Grandpa’s physical body deteriorated toward the end of his rich and full life. He suffered excruciating pain. It hurt so much he wanted to die. But Grandma was not ready to let him go. Despite his great pain, Grandpa determined he would hold on for Grandma.
Finally Grandma was able to find peace. She said, “I patted his cheek, and told him I would be all right. I let him go.” Shortly thereafter, Grandpa peacefully moved on.
Here is another family experience which taught me about holding on and letting go. It too is quite personal.
Susan and I courted from two different continents. She was teaching in Provo. I was trying to study at Oxford University in England while learning everything I could about her from across the Atlantic Ocean. Call it “distance education” of the best kind. It’s one reason I can honestly say I earned a Ph.D. in International Relations.
One school term, I made the mistake of trying out for crew – the college rowing team – while everyday falling more in love with Susan. The late afternoon sun sparkles on the Cherwell River and makes Oxford’s spires and lemon-lime fields glow. On a few of those romantic fall days, the crew team almost kicked me off the boat for daydreaming about Susan instead of stroking at the right time.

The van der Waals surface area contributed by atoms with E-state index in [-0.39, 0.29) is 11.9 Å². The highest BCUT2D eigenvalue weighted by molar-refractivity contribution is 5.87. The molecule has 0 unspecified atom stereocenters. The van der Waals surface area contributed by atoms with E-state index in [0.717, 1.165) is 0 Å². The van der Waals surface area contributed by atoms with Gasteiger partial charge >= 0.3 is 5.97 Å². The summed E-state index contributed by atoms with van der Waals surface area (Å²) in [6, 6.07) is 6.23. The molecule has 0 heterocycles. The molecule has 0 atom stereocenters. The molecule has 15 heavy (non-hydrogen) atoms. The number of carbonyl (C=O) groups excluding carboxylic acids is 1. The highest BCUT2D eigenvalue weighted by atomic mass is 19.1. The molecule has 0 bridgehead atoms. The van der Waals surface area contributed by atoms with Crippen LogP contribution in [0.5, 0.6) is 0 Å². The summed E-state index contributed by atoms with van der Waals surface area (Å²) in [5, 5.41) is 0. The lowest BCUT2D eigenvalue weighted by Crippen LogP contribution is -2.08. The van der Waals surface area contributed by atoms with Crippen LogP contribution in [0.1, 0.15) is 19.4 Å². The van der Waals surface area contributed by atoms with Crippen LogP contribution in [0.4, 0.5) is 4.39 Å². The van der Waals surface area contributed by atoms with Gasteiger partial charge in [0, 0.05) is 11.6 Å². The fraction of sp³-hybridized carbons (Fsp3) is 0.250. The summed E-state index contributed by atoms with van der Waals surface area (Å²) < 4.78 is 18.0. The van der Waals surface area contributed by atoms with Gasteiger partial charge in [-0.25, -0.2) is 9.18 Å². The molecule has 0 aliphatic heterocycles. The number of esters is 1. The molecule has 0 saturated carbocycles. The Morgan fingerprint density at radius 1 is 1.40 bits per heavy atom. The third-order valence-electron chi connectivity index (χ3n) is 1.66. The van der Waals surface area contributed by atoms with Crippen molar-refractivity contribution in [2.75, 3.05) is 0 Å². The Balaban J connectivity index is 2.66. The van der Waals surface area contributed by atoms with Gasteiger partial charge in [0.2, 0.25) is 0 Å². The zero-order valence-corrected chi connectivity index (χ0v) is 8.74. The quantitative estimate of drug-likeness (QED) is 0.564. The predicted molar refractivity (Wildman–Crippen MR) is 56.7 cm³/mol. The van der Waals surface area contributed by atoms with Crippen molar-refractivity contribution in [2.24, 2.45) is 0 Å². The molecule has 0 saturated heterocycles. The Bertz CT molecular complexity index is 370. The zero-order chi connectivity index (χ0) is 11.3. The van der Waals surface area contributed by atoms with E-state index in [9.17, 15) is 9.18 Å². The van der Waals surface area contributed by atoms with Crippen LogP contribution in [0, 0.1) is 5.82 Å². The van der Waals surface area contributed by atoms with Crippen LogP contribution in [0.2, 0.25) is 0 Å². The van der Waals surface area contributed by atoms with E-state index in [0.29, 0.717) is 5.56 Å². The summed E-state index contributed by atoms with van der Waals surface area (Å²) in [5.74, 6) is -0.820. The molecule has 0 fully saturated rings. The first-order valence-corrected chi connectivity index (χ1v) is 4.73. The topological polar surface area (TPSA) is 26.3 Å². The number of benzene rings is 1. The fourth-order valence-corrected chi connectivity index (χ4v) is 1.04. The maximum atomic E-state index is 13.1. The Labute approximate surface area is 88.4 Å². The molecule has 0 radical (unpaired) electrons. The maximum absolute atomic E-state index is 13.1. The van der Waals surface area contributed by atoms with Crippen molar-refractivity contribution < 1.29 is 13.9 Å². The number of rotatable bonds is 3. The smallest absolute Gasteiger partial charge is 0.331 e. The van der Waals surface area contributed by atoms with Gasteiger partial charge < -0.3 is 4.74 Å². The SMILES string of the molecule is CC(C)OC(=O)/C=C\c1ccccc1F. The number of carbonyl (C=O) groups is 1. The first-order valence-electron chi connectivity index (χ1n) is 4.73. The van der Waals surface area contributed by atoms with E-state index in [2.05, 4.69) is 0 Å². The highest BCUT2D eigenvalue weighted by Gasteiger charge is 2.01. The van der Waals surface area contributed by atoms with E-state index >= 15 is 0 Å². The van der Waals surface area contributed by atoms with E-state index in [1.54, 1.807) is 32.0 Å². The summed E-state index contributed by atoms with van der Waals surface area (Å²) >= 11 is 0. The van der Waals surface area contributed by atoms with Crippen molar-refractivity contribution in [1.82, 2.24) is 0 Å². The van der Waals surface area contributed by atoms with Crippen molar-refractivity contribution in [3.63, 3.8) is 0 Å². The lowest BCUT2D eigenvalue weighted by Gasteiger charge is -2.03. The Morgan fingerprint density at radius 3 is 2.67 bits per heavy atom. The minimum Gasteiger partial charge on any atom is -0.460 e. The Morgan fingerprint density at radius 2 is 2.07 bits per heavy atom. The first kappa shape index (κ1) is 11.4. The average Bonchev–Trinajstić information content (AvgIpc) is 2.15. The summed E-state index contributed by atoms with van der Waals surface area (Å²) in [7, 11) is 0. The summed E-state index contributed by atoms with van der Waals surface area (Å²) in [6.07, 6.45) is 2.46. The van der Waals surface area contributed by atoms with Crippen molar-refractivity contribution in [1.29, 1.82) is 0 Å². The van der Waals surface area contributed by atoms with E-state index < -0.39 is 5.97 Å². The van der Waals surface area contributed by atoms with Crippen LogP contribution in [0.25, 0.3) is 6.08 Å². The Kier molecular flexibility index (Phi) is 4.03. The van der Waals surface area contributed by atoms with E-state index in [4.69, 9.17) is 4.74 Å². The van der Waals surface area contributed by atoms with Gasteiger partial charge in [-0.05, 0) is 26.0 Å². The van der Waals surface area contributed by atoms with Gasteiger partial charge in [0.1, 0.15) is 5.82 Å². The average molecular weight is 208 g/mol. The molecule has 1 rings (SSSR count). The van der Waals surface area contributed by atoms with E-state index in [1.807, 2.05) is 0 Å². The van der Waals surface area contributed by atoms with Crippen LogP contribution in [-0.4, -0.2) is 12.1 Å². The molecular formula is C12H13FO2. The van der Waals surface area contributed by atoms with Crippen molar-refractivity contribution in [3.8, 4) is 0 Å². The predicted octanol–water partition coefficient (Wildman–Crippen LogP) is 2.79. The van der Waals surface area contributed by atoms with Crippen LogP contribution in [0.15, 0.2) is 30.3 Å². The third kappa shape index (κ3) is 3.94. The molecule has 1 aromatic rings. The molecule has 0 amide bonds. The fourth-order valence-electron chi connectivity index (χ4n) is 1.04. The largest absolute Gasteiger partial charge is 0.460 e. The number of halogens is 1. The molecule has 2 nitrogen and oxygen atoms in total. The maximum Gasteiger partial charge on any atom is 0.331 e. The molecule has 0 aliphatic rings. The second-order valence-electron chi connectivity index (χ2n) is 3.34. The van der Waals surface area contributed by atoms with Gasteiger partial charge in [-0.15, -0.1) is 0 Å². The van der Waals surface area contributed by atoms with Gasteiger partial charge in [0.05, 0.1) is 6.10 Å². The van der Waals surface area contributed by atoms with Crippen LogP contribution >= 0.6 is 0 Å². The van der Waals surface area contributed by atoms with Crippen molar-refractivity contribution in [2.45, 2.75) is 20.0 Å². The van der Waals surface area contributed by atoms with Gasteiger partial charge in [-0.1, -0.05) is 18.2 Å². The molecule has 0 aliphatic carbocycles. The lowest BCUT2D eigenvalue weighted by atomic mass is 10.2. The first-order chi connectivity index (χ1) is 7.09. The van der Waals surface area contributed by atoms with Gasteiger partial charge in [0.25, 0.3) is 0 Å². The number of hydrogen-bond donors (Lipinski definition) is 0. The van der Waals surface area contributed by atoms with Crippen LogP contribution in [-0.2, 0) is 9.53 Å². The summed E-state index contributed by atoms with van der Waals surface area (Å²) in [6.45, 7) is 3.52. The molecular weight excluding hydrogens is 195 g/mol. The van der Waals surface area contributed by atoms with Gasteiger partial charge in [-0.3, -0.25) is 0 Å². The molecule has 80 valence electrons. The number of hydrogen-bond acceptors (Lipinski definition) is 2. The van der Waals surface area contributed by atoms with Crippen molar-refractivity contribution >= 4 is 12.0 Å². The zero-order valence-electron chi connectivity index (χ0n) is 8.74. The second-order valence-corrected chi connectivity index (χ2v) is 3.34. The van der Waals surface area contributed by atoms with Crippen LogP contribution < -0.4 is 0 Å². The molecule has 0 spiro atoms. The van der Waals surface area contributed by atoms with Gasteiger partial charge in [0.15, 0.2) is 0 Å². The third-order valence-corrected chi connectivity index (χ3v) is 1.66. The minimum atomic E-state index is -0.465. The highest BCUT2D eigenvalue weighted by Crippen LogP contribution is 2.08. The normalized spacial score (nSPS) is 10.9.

Both Susan and I sought spiritual confirmation about marrying each other. But how could we separate what we wanted from what the Lord might inspire us to do?
I prayed many times before I found the right way to ask the right question. The question was not “Should I marry Susan?” – that is, please tell me what to do. It was “I want to ask Susan to marry me” – please confirm this decision, which I have made with all my heart. And the way to ask the question was to ask and then listen and wait with full faith for the answer to come.
In seeking confirmation regarding marriage, Susan and I learned that sometimes the hardest thing to let go is that which we love or want to hold onto most. We learned that, by being willing to put matters into the Lord’s hands after doing all we can, He will return what we think we have sacrificed and much more.